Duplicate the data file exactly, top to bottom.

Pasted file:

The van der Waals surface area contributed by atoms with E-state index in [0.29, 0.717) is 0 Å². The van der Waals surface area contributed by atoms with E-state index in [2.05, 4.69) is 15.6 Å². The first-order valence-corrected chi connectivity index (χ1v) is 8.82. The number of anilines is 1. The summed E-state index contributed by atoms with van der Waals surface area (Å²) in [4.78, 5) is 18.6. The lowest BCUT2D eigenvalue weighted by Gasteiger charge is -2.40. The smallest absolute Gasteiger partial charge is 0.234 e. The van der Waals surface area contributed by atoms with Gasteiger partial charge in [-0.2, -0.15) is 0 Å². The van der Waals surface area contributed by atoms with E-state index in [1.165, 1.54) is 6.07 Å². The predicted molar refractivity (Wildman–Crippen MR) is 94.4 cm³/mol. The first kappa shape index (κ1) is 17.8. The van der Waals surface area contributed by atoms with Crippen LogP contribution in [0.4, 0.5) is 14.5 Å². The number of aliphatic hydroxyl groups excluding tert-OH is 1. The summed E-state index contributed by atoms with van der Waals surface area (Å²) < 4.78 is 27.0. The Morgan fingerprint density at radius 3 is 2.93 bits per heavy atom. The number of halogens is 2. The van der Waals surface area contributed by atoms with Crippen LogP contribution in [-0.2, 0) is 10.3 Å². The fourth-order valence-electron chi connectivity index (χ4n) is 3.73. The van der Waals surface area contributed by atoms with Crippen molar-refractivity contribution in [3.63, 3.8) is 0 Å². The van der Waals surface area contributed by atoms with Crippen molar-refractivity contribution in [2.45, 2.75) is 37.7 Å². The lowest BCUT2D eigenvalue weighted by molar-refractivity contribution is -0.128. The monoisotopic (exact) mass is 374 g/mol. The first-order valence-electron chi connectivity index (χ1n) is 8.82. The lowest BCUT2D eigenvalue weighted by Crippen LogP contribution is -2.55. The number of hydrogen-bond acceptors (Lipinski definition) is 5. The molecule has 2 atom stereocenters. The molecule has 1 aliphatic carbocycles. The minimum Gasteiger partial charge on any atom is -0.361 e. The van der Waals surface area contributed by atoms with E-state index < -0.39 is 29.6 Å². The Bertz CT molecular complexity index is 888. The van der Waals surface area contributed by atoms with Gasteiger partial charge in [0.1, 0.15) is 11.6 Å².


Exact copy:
The van der Waals surface area contributed by atoms with E-state index in [0.29, 0.717) is 0 Å². The van der Waals surface area contributed by atoms with E-state index in [2.05, 4.69) is 15.6 Å². The first-order valence-corrected chi connectivity index (χ1v) is 8.82. The number of anilines is 1. The summed E-state index contributed by atoms with van der Waals surface area (Å²) in [4.78, 5) is 18.6. The lowest BCUT2D eigenvalue weighted by Gasteiger charge is -2.40. The smallest absolute Gasteiger partial charge is 0.234 e. The van der Waals surface area contributed by atoms with Gasteiger partial charge in [-0.2, -0.15) is 0 Å². The van der Waals surface area contributed by atoms with E-state index in [1.165, 1.54) is 6.07 Å². The predicted molar refractivity (Wildman–Crippen MR) is 94.4 cm³/mol. The first kappa shape index (κ1) is 17.8. The van der Waals surface area contributed by atoms with Crippen LogP contribution in [0.4, 0.5) is 14.5 Å². The number of aliphatic hydroxyl groups excluding tert-OH is 1. The summed E-state index contributed by atoms with van der Waals surface area (Å²) < 4.78 is 27.0. The Morgan fingerprint density at radius 3 is 2.93 bits per heavy atom. The number of halogens is 2. The van der Waals surface area contributed by atoms with Crippen LogP contribution in [-0.2, 0) is 10.3 Å². The fourth-order valence-electron chi connectivity index (χ4n) is 3.73. The van der Waals surface area contributed by atoms with Crippen molar-refractivity contribution in [3.63, 3.8) is 0 Å². The van der Waals surface area contributed by atoms with Crippen molar-refractivity contribution in [2.45, 2.75) is 37.7 Å². The lowest BCUT2D eigenvalue weighted by molar-refractivity contribution is -0.128. The monoisotopic (exact) mass is 374 g/mol. The first-order valence-electron chi connectivity index (χ1n) is 8.82. The lowest BCUT2D eigenvalue weighted by Crippen LogP contribution is -2.55. The number of hydrogen-bond acceptors (Lipinski definition) is 5. The molecule has 2 atom stereocenters. The molecule has 1 aliphatic carbocycles. The minimum Gasteiger partial charge on any atom is -0.361 e. The van der Waals surface area contributed by atoms with E-state index < -0.39 is 29.6 Å². The Bertz CT molecular complexity index is 888. The van der Waals surface area contributed by atoms with Gasteiger partial charge in [0.1, 0.15) is 11.6 Å².